NEW YORK/HOUSTON (Reuters) - The future of U.S. nuclear power rests squarely on the shoulders of Atlanta-based Southern Co, which will lead the industry’s effort to prove the concept of new reactor construction after a 30-year hiatus.
The U.S. Nuclear Regulatory Commission (NRC) on February 9 voted 4-1 to issue Southern a permit to build and operate two units at its existing Vogtle plant in eastern Georgia. These were the first U.S. permits issued since 1978, a year before the partial meltdown at the Three Mile Island plant in Pennsylvania cast a pall over the industry and halted plans for dozens of plants.
Government officials and Wall Street financiers will watch Southern closely for evidence that utilities can maneuver through a complex construction schedule and avoid cost overruns like those that plagued the last wave of U.S. reactor building in the 1970s and 1980s. One early challenge -- a lawsuit by anti-nuclear power groups -- is expected on Thursday.
“The Vogtle project has a huge burden on its back to show we can do this on time,” said Edward Kee, vice president of NERA Economic Consulting, a unit of Marsh & McLennan. “That’s the next hurdle for them.”
The two new advanced AP1000 reactors, manufactured by Toshiba Corp unit Westinghouse Electric, will cost Southern and its partners $14 billion and enter service as soon as 2016 and 2017.
Twelve public interest groups on Thursday are expected to file suit challenging the Vogtle permit on grounds that the NRC has not heeded lessons from Japan’s Fukushima accident last year, the worst since the Chernobyl disaster in Ukraine in 1986.
Any delay caused by legal challenges could result in cost overruns totaling millions or even billions of dollars. Southern and partners have already spent more than $4 billion on major components at the Vogtle site and await final approval of an $8.3 billion federal loan guarantee.
“The license may be granted, but these reactors are far from a done deal,” said Damon Moglen at Friends of the Earth, one of the environmental groups joining the legal challenge. “As in the past, expect delays and cost overruns.”
Southern will try to avoid a replay of the delays and ballooning costs that beset the two existing reactors at Vogtle when they were built. Original estimates put those costs at $660 million when proposed in the early 1970s. But they ended up costing more than $8 billion by the time they entered service in the late 1980s. Much of the increase was due to required safety upgrades after the Three Mile Island accident.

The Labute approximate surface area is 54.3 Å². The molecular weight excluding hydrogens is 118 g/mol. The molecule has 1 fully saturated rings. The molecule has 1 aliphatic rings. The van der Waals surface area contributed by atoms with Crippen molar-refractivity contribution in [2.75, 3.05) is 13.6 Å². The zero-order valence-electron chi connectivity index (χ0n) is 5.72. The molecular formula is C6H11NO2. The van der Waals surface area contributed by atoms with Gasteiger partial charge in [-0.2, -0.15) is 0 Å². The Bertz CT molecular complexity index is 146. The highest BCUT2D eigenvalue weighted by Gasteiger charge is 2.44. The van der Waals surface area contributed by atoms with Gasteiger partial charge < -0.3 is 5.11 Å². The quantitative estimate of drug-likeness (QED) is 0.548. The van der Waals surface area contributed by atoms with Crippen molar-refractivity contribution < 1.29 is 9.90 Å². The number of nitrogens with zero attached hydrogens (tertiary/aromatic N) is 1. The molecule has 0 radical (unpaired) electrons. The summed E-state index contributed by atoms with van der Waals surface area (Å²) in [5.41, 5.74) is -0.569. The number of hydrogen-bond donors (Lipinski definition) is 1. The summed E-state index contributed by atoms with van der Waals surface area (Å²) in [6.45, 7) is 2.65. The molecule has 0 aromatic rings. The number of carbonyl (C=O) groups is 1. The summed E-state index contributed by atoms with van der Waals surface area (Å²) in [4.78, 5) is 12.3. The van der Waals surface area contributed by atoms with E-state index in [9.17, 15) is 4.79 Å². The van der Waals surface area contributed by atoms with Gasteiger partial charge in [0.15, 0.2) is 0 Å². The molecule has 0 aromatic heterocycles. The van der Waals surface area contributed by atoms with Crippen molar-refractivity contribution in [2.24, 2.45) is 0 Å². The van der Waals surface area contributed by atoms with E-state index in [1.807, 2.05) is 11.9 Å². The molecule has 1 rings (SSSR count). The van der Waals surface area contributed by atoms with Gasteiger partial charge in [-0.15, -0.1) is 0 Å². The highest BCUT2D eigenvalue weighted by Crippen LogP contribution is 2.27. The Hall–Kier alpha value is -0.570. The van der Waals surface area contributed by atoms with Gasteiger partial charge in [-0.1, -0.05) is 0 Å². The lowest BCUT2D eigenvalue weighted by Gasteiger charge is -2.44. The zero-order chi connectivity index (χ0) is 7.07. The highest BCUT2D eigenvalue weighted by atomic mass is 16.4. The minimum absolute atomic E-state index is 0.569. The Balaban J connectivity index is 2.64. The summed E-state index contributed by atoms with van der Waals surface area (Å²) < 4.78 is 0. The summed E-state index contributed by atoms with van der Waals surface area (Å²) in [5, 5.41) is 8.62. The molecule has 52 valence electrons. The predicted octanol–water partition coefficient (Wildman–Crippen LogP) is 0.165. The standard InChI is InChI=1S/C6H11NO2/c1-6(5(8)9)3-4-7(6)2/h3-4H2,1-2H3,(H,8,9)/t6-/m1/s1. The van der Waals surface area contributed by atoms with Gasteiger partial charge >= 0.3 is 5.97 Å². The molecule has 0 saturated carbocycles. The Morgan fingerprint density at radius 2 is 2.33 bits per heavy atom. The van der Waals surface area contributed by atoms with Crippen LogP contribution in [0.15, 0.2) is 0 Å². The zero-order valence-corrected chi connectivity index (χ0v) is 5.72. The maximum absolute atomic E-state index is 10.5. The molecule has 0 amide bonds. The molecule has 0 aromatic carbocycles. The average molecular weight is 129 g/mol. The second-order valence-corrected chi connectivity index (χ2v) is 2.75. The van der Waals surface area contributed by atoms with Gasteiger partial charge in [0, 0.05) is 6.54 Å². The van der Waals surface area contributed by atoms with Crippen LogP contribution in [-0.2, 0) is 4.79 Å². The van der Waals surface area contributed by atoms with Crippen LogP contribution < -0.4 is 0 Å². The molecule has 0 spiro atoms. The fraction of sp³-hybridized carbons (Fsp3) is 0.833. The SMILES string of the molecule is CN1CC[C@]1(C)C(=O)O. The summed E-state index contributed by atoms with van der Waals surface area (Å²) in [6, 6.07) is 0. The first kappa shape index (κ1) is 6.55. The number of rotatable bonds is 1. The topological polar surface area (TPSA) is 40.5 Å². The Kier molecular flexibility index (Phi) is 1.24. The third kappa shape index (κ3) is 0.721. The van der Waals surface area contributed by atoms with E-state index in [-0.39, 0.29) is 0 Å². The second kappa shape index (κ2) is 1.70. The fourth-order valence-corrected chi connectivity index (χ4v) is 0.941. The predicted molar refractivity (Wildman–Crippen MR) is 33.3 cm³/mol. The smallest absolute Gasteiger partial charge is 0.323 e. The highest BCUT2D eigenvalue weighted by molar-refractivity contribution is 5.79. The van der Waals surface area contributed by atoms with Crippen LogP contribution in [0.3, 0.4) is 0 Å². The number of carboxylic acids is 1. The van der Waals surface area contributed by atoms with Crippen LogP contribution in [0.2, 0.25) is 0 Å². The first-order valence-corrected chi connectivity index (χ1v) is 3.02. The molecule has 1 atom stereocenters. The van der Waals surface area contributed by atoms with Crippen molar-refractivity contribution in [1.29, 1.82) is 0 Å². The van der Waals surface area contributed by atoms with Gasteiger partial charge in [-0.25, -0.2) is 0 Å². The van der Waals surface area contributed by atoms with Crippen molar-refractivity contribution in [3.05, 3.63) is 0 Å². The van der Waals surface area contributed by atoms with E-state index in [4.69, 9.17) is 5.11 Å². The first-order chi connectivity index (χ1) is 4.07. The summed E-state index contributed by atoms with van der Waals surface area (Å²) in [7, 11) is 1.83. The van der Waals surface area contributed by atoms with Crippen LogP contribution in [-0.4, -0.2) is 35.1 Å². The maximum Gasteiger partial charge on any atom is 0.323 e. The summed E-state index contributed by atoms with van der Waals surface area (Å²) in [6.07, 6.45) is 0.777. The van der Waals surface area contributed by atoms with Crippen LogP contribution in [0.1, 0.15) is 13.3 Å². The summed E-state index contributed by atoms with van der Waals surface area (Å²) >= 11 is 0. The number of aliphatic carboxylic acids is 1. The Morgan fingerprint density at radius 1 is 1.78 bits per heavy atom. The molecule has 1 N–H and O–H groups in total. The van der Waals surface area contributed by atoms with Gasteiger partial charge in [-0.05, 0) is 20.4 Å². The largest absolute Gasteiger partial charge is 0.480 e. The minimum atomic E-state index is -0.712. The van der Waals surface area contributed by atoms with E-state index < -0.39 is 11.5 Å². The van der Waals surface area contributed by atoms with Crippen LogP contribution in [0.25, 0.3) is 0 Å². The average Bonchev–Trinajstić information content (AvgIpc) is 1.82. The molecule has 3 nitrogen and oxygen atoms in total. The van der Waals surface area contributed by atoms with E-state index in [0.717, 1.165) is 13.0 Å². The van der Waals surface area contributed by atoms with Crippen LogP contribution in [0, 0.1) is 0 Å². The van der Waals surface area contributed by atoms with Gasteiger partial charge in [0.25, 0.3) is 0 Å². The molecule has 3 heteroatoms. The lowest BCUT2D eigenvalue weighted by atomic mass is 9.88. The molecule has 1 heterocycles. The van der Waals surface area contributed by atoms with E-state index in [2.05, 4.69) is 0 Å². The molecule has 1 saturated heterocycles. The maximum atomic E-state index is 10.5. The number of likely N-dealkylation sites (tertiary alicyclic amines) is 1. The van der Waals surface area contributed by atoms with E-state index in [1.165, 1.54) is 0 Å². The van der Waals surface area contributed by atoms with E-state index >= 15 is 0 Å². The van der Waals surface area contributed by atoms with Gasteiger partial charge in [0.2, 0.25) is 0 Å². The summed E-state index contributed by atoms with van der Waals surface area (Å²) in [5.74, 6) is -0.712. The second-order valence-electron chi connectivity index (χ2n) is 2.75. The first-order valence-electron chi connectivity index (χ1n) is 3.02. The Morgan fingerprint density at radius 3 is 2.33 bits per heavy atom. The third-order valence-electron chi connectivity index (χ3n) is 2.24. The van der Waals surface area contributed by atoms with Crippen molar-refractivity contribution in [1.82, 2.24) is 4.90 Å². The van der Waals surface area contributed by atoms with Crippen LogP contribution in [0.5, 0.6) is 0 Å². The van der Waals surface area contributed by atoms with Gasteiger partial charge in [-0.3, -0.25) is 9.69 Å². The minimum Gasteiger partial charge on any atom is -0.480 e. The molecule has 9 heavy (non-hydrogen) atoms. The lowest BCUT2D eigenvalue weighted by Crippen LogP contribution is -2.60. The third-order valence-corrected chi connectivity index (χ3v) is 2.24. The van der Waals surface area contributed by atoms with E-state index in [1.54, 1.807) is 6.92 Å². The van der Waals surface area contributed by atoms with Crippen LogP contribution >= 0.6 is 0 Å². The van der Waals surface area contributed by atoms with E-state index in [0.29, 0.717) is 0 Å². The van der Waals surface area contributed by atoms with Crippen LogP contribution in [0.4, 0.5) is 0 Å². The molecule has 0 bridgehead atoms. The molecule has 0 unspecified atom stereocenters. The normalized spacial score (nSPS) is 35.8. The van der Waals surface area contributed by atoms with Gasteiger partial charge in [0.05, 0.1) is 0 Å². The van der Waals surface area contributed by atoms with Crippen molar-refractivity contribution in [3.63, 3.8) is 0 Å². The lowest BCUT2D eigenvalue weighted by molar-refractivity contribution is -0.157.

Southern Chief Executive Thomas Fanning said he was confident the company could overcome any lawsuit challenging the license since the issues the environmental groups will likely raise have already been heard and decided by the NRC.
William Jacobs, the independent construction manager reporting to the Georgia Public Service Commission, has testified that completing the Vogtle units in 2016 and 2017 will be a challenge for Southern and its partners.
In a twice-yearly report, Jacobs said the April 2016 timeline for commercial operation of Vogtle 3 has already slipped by five months and could slip further as installation of the first rebar for the Vogtle 3 nuclear island had to be delayed until the NRC approved the license.
“Given the (construction) consortium’s continued inability to meet scheduled milestones to date leads me to question the consortium’s ability to complete a significant portion of the schedule faster than originally planned,” Jacobs said in testimony filed in early December.
A longer construction period could increase Vogtle’s financing costs and potential change orders already identified “could significantly impact the direct construction cost of the project,” Jacobs said.
“Until the magnitude of these costs associated with these potential change orders and the responsibility for these costs is known, the forecast cost for the project is unknown,” Jacobs said.
Southern’s Fanning said, “The project is on track, and our targets related to cost and schedule are achievable.”
Georgia’s utility regulators have approved Vogtle construction costs as recently as February 10, the day after the NRC voted to issue the license.
The industry touted a nuclear “renaissance” in the early 2000s amid high oil and natural gas prices and as the U.S. Congress appeared likely to begin limiting carbon emissions, placing a premium on carbon-free nuclear generation.
But with no carbon regulations are in sight and power companies attracted to natural gas, whose price is near 10-year lows due to record production of shale gas, few utilities are willing to make billion-dollar bets on nuclear power.
Even the Nuclear Energy Institute, the nuclear trade group, expects only a handful of new reactors to enter service by 2020, including the two at Vogtle and another two AP1000s at power company Scana Corp’s Summer plant in South Carolina, which is expected to get an NRC license later this year.
Other power companies like Duke Energy, Progress Energy and NextEra Energy are seeking federal licenses to build new reactors but don’t expect to complete anything until the next decade.
Nuclear capacity in the United States will grow by an estimated 10 gigawatts by 2035, according to federal energy data, but its share of total generation will likely fall. A gigawatt can power about a million homes.
The Vogtle project is “an important test of the nuclear industry’s ability to bring a new reactor online in a timely, cost-effective, and safe manner,” said Joe Romm of the Center for American Progress, a think tank. “How they meet this challenge will impact how other utilities, regulators, policymakers and consumers feel about more nuclear investments.”
Reporting By Scott DiSavino in New York and Eileen O'Grady in Houston